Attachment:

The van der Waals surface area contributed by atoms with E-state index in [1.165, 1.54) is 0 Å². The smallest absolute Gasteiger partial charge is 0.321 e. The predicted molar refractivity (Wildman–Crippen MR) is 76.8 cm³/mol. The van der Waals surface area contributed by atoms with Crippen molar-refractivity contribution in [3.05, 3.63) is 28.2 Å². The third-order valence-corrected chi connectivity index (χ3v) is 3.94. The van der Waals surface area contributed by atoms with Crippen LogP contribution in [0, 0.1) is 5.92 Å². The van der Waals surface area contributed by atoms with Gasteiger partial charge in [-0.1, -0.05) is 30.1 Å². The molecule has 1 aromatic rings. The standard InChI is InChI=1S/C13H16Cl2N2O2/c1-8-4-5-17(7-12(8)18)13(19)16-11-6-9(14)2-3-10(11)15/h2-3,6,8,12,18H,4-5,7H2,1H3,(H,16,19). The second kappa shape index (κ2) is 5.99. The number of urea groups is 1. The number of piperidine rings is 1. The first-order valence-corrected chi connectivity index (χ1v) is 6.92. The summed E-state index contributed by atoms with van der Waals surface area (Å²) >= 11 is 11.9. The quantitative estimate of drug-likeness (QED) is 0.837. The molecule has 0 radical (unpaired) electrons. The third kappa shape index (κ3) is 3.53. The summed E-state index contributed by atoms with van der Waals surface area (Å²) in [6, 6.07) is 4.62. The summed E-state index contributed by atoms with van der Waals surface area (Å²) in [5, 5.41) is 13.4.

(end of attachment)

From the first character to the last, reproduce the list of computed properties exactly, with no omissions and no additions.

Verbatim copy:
The van der Waals surface area contributed by atoms with E-state index in [1.165, 1.54) is 0 Å². The smallest absolute Gasteiger partial charge is 0.321 e. The predicted molar refractivity (Wildman–Crippen MR) is 76.8 cm³/mol. The van der Waals surface area contributed by atoms with Crippen molar-refractivity contribution in [3.05, 3.63) is 28.2 Å². The third-order valence-corrected chi connectivity index (χ3v) is 3.94. The van der Waals surface area contributed by atoms with Crippen LogP contribution in [0, 0.1) is 5.92 Å². The van der Waals surface area contributed by atoms with Gasteiger partial charge in [-0.1, -0.05) is 30.1 Å². The molecule has 1 aromatic rings. The standard InChI is InChI=1S/C13H16Cl2N2O2/c1-8-4-5-17(7-12(8)18)13(19)16-11-6-9(14)2-3-10(11)15/h2-3,6,8,12,18H,4-5,7H2,1H3,(H,16,19). The second kappa shape index (κ2) is 5.99. The number of urea groups is 1. The number of piperidine rings is 1. The first-order valence-corrected chi connectivity index (χ1v) is 6.92. The summed E-state index contributed by atoms with van der Waals surface area (Å²) >= 11 is 11.9. The quantitative estimate of drug-likeness (QED) is 0.837. The molecule has 0 radical (unpaired) electrons. The third kappa shape index (κ3) is 3.53. The summed E-state index contributed by atoms with van der Waals surface area (Å²) in [6, 6.07) is 4.62. The summed E-state index contributed by atoms with van der Waals surface area (Å²) in [5, 5.41) is 13.4.